Senate to work next week on debt limit impasse
Harry Reid announced the scheduling change
WASHINGTON — The Senate abandoned plans for a July 4 break as time dwindled for lawmakers to strike a compromise on avoiding a government default and reducing mammoth federal deficits. In a challenge to President Barack Obama, the chamber's top Republican invited him to the Capitol to discuss the impasse with GOP lawmakers.
Senate Majority Leader Harry Reid, D-Nev., announced the scheduling change Thursday, a day after President Barack Obama prodded lawmakers to act swiftly to extend the government's ability to borrow money. The Senate had been scheduled to take a week's break but instead will meet beginning Tuesday.
"We'll do that because we have work to do," Reid said.
The House had already been scheduled to work next week.
Minutes later, Senate Minority Leader Mitch McConnell, R-Ky., took to the Senate floor to invite Obama to meet with Senate Republicans "anytime this afternoon" at the Capitol. He belittled Obama's demands to include increased tax revenues as part of a deficit-cutting package, repeating what GOP leaders have long said: Congress lacks the votes to approve a measure containing tax hikes.
By meeting directly with Republicans, "that way he can hear directly from Senate Republicans why what he's proposing will not pass," he said, adding, "And we can finally start talking about what's actually possible."
At a Wednesday news conference, Obama insisted there is no more time to add. And he beseeched and badgered lawmakers to complete a deal to cut long-term deficits and lift the nation's debt ceiling before Aug. 2 to avoid what his administration says would be a calamitous government default.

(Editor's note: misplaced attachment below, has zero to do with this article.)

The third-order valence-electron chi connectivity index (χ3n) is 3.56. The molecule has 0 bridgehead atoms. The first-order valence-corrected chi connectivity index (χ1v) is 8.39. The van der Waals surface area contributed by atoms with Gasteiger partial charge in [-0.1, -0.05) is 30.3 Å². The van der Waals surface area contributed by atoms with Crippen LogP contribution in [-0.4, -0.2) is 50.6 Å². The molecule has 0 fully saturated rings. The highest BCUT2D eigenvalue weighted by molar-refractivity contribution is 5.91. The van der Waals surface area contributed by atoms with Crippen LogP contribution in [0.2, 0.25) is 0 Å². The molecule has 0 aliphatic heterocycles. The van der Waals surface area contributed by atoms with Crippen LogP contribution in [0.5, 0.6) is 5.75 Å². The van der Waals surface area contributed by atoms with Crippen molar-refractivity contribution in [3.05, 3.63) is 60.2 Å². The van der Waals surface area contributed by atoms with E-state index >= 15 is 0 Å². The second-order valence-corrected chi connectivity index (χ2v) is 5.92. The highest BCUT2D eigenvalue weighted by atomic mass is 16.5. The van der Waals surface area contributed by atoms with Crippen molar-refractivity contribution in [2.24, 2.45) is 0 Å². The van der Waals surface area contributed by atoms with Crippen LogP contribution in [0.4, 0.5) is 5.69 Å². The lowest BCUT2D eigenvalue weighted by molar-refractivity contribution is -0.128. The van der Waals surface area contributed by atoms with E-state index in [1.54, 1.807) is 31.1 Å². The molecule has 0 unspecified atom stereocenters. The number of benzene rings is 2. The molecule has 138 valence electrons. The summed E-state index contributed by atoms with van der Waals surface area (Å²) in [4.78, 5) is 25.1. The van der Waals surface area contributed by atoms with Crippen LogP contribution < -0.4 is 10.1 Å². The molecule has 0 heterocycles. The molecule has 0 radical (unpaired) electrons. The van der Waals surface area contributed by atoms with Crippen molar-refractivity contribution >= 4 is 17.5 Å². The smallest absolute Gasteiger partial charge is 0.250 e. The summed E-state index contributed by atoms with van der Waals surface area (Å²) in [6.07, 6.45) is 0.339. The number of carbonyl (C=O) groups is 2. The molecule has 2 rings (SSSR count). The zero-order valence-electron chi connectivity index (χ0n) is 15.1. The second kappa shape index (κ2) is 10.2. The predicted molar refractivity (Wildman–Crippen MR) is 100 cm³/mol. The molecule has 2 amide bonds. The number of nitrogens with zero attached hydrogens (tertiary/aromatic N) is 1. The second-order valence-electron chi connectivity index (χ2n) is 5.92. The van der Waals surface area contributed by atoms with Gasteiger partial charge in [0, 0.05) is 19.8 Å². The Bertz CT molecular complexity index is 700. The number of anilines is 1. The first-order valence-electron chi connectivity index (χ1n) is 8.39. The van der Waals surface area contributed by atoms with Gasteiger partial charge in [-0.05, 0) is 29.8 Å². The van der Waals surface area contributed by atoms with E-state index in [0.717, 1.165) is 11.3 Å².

"There's no point in putting it off," he said Wednesday. "We've got to get this done."
But neither Obama nor the divided Congress is making it easier. The White House has identified at least $1.3 trillion in spending cuts over 10 years and is proposing up to $400 billion in new tax revenue. Republicans want more spending cuts and no tax increases.
Such brinkmanship relies on the clock; it is both a friend and an adversary. The problem with Aug. 2 is not that it's too soon, but that it's still four week away.
At a news conference, the president sought to upend the Republican argument that deficit-cutting negotiations had come to a standstill over the White House desire to increase taxes.
"The tax cuts I'm proposing we get rid of are tax breaks for millionaires and billionaires, tax breaks for oil companies and hedge fund managers, and corporate jet owners," Obama countered.
Ever since bipartisan debt negotiations led by Vice President Joe Biden broke down last week, the White House has gradually become more aggressive, culminating with Obama's spirited news conference.
He called on lawmakers to work through their July Fourth recess. He argued that his 12- and 10-year-old daughters show more discipline getting their work done. "They're not pulling all-nighters," he said.
"Call me naive," he said at another point, "but my expectation is that leaders are going to lead."
Obama is tilting at an institutional dysfunction — one that he himself once seemed to recognize: "If you don't set deadlines in this town, things don't happen. The default position is inertia," he said in 2009 during the health care debate. As it turned out, his deadline came and went, and it wasn't until 2010 that the health care overhaul legislation passed.
Some deadlines are too stark to avoid, but they get pushed to the brink. The government shutdown talks earlier this year came down to the final two hours. When asked what ultimately led to a deal to avoid halting government operations, one top Obama adviser said, "the clock."
Senior presidential adviser David Plouffe was asked in a nationally broadcast interview Thursday if the deadline was real.
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